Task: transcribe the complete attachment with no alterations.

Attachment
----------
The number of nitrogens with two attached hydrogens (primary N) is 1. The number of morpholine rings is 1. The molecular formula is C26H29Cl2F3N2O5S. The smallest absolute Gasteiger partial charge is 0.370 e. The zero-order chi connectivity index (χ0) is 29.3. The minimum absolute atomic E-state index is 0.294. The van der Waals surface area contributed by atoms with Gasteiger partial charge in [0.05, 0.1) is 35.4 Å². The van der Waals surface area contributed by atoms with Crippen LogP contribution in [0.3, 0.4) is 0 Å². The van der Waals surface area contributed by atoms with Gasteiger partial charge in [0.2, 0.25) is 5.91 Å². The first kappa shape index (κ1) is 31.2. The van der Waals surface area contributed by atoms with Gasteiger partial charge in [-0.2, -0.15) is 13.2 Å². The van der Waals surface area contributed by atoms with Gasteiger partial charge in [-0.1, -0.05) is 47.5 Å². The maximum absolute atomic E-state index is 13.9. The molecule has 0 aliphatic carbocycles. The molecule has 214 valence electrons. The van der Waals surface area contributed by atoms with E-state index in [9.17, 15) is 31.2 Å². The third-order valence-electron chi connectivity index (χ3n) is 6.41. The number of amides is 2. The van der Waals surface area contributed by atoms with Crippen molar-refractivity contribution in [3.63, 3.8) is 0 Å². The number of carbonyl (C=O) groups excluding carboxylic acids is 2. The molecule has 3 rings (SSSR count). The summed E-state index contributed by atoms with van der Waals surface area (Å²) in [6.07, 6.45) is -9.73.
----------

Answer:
The number of nitrogens with two attached hydrogens (primary N) is 1. The number of morpholine rings is 1. The molecular formula is C26H29Cl2F3N2O5S. The smallest absolute Gasteiger partial charge is 0.370 e. The zero-order chi connectivity index (χ0) is 29.3. The minimum absolute atomic E-state index is 0.294. The van der Waals surface area contributed by atoms with Gasteiger partial charge in [0.05, 0.1) is 35.4 Å². The van der Waals surface area contributed by atoms with Crippen LogP contribution in [0.3, 0.4) is 0 Å². The van der Waals surface area contributed by atoms with Gasteiger partial charge in [0.2, 0.25) is 5.91 Å². The first kappa shape index (κ1) is 31.2. The van der Waals surface area contributed by atoms with Gasteiger partial charge in [-0.2, -0.15) is 13.2 Å². The van der Waals surface area contributed by atoms with Gasteiger partial charge in [-0.1, -0.05) is 47.5 Å². The maximum absolute atomic E-state index is 13.9. The molecule has 0 aliphatic carbocycles. The molecule has 214 valence electrons. The van der Waals surface area contributed by atoms with E-state index in [9.17, 15) is 31.2 Å². The third-order valence-electron chi connectivity index (χ3n) is 6.41. The number of amides is 2. The van der Waals surface area contributed by atoms with Crippen molar-refractivity contribution in [3.63, 3.8) is 0 Å². The number of carbonyl (C=O) groups excluding carboxylic acids is 2. The molecule has 3 rings (SSSR count). The summed E-state index contributed by atoms with van der Waals surface area (Å²) in [6.07, 6.45) is -9.73.